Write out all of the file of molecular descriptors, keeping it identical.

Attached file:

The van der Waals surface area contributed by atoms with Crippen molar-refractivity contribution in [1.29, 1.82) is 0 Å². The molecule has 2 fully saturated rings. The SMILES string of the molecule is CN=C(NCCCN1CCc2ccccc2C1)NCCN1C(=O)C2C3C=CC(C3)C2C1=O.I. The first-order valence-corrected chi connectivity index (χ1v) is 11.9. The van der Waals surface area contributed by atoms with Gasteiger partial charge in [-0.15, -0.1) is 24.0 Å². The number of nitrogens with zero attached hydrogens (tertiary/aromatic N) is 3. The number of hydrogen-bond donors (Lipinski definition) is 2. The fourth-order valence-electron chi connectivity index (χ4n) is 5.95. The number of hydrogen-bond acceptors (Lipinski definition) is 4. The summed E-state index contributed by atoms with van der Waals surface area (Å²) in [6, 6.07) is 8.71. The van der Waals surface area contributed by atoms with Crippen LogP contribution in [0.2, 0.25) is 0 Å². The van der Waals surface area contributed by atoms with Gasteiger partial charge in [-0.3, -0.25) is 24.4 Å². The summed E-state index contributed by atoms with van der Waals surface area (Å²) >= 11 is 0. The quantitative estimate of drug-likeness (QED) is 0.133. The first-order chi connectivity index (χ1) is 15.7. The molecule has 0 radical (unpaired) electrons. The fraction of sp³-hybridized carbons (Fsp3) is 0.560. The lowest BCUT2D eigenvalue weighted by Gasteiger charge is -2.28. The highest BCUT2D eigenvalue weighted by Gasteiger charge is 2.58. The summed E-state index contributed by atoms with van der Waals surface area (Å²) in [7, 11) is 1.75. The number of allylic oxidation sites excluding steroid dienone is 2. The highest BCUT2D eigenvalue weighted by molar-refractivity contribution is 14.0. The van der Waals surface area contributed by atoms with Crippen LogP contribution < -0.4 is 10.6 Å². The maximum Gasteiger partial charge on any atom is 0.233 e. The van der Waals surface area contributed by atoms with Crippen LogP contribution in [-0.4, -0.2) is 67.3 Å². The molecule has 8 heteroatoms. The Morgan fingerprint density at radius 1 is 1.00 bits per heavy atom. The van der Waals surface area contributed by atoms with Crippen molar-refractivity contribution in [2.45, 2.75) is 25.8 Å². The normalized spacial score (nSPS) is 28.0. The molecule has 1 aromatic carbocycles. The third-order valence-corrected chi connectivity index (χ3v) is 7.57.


The van der Waals surface area contributed by atoms with Crippen molar-refractivity contribution in [1.29, 1.82) is 0 Å². The molecule has 2 fully saturated rings. The SMILES string of the molecule is CN=C(NCCCN1CCc2ccccc2C1)NCCN1C(=O)C2C3C=CC(C3)C2C1=O.I. The first-order valence-corrected chi connectivity index (χ1v) is 11.9. The van der Waals surface area contributed by atoms with Gasteiger partial charge in [-0.15, -0.1) is 24.0 Å². The number of nitrogens with zero attached hydrogens (tertiary/aromatic N) is 3. The number of hydrogen-bond donors (Lipinski definition) is 2. The fourth-order valence-electron chi connectivity index (χ4n) is 5.95. The number of hydrogen-bond acceptors (Lipinski definition) is 4. The summed E-state index contributed by atoms with van der Waals surface area (Å²) in [6, 6.07) is 8.71. The van der Waals surface area contributed by atoms with Crippen LogP contribution in [0.2, 0.25) is 0 Å². The van der Waals surface area contributed by atoms with Gasteiger partial charge in [-0.3, -0.25) is 24.4 Å². The summed E-state index contributed by atoms with van der Waals surface area (Å²) >= 11 is 0. The quantitative estimate of drug-likeness (QED) is 0.133. The first-order chi connectivity index (χ1) is 15.7. The molecule has 0 radical (unpaired) electrons. The fraction of sp³-hybridized carbons (Fsp3) is 0.560. The lowest BCUT2D eigenvalue weighted by Gasteiger charge is -2.28. The highest BCUT2D eigenvalue weighted by Gasteiger charge is 2.58. The summed E-state index contributed by atoms with van der Waals surface area (Å²) in [7, 11) is 1.75. The number of allylic oxidation sites excluding steroid dienone is 2. The highest BCUT2D eigenvalue weighted by molar-refractivity contribution is 14.0. The van der Waals surface area contributed by atoms with Crippen LogP contribution < -0.4 is 10.6 Å². The maximum Gasteiger partial charge on any atom is 0.233 e. The van der Waals surface area contributed by atoms with Crippen LogP contribution in [-0.4, -0.2) is 67.3 Å². The molecule has 8 heteroatoms. The Morgan fingerprint density at radius 1 is 1.00 bits per heavy atom. The van der Waals surface area contributed by atoms with Crippen molar-refractivity contribution in [2.45, 2.75) is 25.8 Å². The normalized spacial score (nSPS) is 28.0. The molecule has 1 aromatic carbocycles. The third-order valence-corrected chi connectivity index (χ3v) is 7.57.